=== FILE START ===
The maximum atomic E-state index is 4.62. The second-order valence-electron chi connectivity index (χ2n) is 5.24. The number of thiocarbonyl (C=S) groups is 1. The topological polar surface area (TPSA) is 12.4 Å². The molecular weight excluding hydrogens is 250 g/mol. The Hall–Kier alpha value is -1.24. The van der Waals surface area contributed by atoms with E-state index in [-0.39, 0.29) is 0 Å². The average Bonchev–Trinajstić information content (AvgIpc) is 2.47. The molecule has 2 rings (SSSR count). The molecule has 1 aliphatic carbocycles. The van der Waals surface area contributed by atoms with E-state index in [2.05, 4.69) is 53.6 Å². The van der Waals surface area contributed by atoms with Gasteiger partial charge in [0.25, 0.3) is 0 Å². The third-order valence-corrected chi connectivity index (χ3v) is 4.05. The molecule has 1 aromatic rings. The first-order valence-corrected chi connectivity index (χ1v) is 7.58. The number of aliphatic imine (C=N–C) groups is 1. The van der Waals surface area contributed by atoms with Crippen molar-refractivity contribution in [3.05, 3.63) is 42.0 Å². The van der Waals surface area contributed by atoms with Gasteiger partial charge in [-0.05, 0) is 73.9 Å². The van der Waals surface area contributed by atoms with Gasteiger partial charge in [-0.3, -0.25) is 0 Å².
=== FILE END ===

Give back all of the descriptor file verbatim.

The maximum atomic E-state index is 4.62. The second-order valence-electron chi connectivity index (χ2n) is 5.24. The number of thiocarbonyl (C=S) groups is 1. The topological polar surface area (TPSA) is 12.4 Å². The molecular weight excluding hydrogens is 250 g/mol. The Hall–Kier alpha value is -1.24. The van der Waals surface area contributed by atoms with E-state index in [-0.39, 0.29) is 0 Å². The average Bonchev–Trinajstić information content (AvgIpc) is 2.47. The molecule has 2 rings (SSSR count). The molecule has 1 aliphatic carbocycles. The van der Waals surface area contributed by atoms with E-state index in [2.05, 4.69) is 53.6 Å². The van der Waals surface area contributed by atoms with Gasteiger partial charge in [0.25, 0.3) is 0 Å². The third-order valence-corrected chi connectivity index (χ3v) is 4.05. The molecule has 1 aromatic rings. The first-order valence-corrected chi connectivity index (χ1v) is 7.58. The number of aliphatic imine (C=N–C) groups is 1. The van der Waals surface area contributed by atoms with Crippen molar-refractivity contribution in [3.05, 3.63) is 42.0 Å². The van der Waals surface area contributed by atoms with Gasteiger partial charge in [-0.05, 0) is 73.9 Å². The van der Waals surface area contributed by atoms with Gasteiger partial charge in [-0.3, -0.25) is 0 Å².